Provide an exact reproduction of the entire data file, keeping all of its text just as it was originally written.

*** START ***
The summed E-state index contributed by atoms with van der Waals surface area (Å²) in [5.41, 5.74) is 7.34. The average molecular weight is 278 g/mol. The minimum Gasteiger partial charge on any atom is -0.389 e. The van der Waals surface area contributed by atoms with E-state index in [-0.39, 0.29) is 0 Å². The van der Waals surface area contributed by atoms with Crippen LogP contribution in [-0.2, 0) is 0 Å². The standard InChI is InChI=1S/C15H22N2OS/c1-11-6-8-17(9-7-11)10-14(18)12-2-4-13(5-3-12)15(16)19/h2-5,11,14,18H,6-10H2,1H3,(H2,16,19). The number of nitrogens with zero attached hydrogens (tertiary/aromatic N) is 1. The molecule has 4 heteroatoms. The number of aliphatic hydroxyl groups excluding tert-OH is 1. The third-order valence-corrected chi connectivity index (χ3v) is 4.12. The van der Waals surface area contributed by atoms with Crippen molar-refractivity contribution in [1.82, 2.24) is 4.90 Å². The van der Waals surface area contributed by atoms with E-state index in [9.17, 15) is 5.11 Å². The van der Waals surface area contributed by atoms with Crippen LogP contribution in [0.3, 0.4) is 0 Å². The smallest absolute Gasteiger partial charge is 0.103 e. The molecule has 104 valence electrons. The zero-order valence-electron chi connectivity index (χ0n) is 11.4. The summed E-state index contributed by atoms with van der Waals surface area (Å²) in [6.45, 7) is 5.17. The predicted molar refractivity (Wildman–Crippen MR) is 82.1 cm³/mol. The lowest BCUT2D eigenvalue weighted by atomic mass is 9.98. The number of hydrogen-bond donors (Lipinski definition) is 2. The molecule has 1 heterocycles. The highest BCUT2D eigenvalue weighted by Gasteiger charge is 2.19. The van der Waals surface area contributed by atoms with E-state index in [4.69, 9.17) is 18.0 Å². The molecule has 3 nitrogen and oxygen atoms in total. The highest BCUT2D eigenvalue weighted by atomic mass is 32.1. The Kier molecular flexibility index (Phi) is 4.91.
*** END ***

The summed E-state index contributed by atoms with van der Waals surface area (Å²) in [5.41, 5.74) is 7.34. The average molecular weight is 278 g/mol. The minimum Gasteiger partial charge on any atom is -0.389 e. The van der Waals surface area contributed by atoms with E-state index in [-0.39, 0.29) is 0 Å². The van der Waals surface area contributed by atoms with Crippen LogP contribution in [-0.2, 0) is 0 Å². The standard InChI is InChI=1S/C15H22N2OS/c1-11-6-8-17(9-7-11)10-14(18)12-2-4-13(5-3-12)15(16)19/h2-5,11,14,18H,6-10H2,1H3,(H2,16,19). The number of nitrogens with zero attached hydrogens (tertiary/aromatic N) is 1. The molecule has 4 heteroatoms. The number of aliphatic hydroxyl groups excluding tert-OH is 1. The third-order valence-corrected chi connectivity index (χ3v) is 4.12. The van der Waals surface area contributed by atoms with Crippen molar-refractivity contribution in [1.82, 2.24) is 4.90 Å². The van der Waals surface area contributed by atoms with E-state index in [9.17, 15) is 5.11 Å². The van der Waals surface area contributed by atoms with Crippen LogP contribution in [0.3, 0.4) is 0 Å². The smallest absolute Gasteiger partial charge is 0.103 e. The molecule has 104 valence electrons. The zero-order valence-electron chi connectivity index (χ0n) is 11.4. The summed E-state index contributed by atoms with van der Waals surface area (Å²) in [6.45, 7) is 5.17. The predicted molar refractivity (Wildman–Crippen MR) is 82.1 cm³/mol. The lowest BCUT2D eigenvalue weighted by atomic mass is 9.98. The number of hydrogen-bond donors (Lipinski definition) is 2. The molecule has 1 heterocycles. The highest BCUT2D eigenvalue weighted by Gasteiger charge is 2.19. The van der Waals surface area contributed by atoms with E-state index in [4.69, 9.17) is 18.0 Å². The molecule has 3 nitrogen and oxygen atoms in total. The highest BCUT2D eigenvalue weighted by atomic mass is 32.1. The Kier molecular flexibility index (Phi) is 4.91.